The results of the recent presidential election in the USA came as a surpise to some. Most of the pundits and forecasters on the Republican side had predicted a victory for their candidate, while those on the Democratic side were quite certain theirs would win. A “Pundarts” graphic at the Slate.com website illustrates the relative success of these two groups in predicting the final outcome.
Right in the bullseye was Nate Silver, blogger for the New York Times, now hailed as the “golden boy of electoral statistics.” He was spot-on this year, as he was four years ago. No wonder that sales of his book The Signal and the Noise: Why So Many Predictions Fail-but Some Don’t jumped some 850% the day after the election.
According to Silver, in spite of how important forecasting is to our daily lives, we are remarkably poor at it. Those who are most successful tend to be more modest, less ideological, and to rely on empirical evidence. The key is to be able to successfully sift through a sea of noise to detect the signal. Much of that noise can be internal, coming from the pundits themselves in the form of personality traits, subconsious biases, and pride in being an expert.
While we don’t have much control over the human nature of forecasters, real-time cloud computing opens new possibilities for gathering empirical evidence. Those currently using real-time systems already understand the value of real-time data. Connecting to the cloud provides more depth and reach for these systems, as hard data and empirical evidence become more readily available, and up-to-the-second. The growing availability of data, broad-based and timely, is moving us out of the realm of supposition into higher levels of certainty.
Take Nate Silver’s own success, for example. He didn’t conjure up an imaginary all-knowing genie, or shake a Magic 8 Ball. He certainly didn’t try to advance his own “expert” opinion. He simply looked at the average of a number of polls. He worked with the hard facts, considered historical precedence, and made reasonable guesses with a stated level of probability. In addition to these, he was willing and able to adapt to rapidly changing conditions.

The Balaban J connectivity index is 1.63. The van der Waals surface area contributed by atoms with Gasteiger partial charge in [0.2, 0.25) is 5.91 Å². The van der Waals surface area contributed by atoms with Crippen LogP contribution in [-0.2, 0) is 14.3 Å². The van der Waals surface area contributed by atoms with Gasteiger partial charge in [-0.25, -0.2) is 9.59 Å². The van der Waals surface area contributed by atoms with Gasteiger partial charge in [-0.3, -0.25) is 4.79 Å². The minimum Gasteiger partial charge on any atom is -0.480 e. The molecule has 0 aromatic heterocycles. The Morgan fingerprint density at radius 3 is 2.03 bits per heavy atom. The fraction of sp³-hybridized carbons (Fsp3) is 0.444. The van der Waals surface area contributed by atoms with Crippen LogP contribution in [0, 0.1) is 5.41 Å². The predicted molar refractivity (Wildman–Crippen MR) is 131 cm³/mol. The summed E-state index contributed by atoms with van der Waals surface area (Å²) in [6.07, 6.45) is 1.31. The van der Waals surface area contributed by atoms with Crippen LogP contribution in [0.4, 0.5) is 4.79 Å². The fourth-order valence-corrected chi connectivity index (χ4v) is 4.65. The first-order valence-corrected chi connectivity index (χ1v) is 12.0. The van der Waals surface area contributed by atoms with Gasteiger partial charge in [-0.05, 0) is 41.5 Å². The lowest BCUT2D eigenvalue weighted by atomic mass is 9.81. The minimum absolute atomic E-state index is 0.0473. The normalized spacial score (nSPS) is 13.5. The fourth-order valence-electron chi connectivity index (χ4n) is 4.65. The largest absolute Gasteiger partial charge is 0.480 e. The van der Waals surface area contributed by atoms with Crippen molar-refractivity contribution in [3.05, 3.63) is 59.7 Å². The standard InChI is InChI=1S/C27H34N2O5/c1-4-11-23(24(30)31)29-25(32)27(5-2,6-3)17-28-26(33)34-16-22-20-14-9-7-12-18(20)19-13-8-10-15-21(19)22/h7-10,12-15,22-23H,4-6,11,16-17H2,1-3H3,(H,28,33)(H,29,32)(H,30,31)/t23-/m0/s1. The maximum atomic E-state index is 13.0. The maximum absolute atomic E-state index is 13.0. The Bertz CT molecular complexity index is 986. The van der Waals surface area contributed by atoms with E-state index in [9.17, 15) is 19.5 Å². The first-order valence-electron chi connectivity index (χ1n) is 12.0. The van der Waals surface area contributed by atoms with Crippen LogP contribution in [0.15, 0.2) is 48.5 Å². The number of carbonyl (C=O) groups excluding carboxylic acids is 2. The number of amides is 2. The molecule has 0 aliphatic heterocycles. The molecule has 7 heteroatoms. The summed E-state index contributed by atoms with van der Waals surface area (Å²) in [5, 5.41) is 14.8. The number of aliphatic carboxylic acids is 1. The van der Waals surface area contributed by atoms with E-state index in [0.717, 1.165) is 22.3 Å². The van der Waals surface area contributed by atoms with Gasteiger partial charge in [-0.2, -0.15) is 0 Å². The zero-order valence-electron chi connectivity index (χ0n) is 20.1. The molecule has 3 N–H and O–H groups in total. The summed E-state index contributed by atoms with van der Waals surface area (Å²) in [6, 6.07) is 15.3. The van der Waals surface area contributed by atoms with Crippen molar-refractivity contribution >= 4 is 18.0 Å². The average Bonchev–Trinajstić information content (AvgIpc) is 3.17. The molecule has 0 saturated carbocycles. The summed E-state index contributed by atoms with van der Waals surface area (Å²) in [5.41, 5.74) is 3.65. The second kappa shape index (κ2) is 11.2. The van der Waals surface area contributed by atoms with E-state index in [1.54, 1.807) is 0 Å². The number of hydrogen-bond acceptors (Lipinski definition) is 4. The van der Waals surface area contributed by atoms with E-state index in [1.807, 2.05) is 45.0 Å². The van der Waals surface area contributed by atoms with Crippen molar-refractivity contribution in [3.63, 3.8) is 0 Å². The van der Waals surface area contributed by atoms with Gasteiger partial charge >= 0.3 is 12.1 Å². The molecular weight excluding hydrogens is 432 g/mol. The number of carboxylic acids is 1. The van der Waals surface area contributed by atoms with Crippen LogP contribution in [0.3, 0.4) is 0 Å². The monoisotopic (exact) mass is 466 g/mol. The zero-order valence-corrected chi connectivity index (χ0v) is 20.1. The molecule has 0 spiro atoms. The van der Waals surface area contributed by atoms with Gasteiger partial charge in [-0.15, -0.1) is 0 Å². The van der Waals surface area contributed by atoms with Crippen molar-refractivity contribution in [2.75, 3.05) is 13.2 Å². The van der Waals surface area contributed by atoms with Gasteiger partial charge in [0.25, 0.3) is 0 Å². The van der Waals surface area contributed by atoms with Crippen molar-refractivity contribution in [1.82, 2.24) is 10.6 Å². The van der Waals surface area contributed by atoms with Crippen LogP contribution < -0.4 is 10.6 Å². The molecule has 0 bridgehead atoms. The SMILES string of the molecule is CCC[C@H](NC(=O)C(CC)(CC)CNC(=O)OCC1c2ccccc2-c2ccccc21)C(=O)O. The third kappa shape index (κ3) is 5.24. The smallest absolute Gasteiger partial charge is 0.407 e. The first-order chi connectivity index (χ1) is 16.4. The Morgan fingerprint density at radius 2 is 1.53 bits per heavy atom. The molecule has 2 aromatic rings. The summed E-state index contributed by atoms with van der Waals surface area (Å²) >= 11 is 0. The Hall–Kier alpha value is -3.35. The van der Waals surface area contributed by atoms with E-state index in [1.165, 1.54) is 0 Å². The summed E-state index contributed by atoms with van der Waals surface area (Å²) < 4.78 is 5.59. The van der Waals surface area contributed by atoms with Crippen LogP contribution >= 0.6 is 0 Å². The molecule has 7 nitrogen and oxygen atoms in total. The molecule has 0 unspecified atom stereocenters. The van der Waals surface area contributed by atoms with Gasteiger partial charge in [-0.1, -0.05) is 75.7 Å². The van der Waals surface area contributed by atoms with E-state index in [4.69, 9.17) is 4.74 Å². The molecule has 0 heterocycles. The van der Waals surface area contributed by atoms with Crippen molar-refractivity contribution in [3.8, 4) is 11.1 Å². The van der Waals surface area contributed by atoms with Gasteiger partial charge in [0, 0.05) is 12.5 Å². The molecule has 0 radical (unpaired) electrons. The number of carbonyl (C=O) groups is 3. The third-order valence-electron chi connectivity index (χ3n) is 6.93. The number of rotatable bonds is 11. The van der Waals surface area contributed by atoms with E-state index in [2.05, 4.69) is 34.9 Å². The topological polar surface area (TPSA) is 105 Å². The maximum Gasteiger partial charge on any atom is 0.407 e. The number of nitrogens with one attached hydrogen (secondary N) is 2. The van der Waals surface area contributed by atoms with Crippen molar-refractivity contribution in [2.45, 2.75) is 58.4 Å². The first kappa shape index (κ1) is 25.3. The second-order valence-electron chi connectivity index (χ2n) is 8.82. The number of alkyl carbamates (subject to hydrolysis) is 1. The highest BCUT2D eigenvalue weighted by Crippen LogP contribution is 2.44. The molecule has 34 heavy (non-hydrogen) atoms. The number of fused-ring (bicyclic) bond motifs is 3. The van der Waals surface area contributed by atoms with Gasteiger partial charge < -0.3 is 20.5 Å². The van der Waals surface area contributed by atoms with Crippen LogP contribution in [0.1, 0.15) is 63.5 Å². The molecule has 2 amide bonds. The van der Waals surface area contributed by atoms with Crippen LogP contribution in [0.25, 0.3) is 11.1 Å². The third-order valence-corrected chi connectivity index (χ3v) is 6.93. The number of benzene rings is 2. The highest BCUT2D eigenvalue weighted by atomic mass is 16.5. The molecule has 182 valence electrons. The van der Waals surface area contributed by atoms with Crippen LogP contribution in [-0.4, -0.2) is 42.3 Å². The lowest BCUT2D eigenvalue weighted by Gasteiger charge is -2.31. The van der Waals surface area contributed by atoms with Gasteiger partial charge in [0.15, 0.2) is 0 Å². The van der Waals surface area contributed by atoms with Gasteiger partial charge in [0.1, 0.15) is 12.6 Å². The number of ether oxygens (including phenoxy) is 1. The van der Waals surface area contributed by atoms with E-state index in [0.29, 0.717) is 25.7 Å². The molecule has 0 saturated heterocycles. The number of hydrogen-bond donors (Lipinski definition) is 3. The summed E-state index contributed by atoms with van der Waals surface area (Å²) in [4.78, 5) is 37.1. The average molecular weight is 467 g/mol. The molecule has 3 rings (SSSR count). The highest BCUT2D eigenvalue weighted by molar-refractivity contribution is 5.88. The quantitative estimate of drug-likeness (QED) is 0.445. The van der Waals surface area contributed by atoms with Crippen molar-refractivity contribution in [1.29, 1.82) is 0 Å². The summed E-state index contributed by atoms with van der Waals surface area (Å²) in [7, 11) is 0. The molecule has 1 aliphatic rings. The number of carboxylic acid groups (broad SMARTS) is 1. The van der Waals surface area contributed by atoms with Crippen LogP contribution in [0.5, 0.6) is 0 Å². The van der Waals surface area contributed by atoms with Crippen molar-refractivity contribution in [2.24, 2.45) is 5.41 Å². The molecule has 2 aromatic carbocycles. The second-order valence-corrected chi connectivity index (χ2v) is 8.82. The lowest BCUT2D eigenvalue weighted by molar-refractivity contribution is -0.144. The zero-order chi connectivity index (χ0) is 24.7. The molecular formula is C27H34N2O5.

If you read his blog entries and other reports, you will see that as the polls changed over time, Silver changed his predictions as quickly as possible. He was recalculating up until the day of the election, and even during the hours that the returns were coming in he was posting updates to his blog.
All successful forecasting, be it for the weather, the stock market, or business planning, ultimately relies on hard data. In our ever-accelerating world we are becoming increasingly aware of the need for timeliness of that data. The more recent the data, the better the forecast. And in our growing interconnectedness, we are discovering the value of having full access to that data anywhere, any time.
The availability and speed of the incoming data are constantly increasing. Where will all of this end up? Will the past, present, and future eventually get compressed into real time, making data spontaneously available everywhere? Are we ready to consider the possibility of going beyond the guesswork of forecasting, to realize a new reality, the certainty of now?
Not quite yet. We’ll take up that topic soon.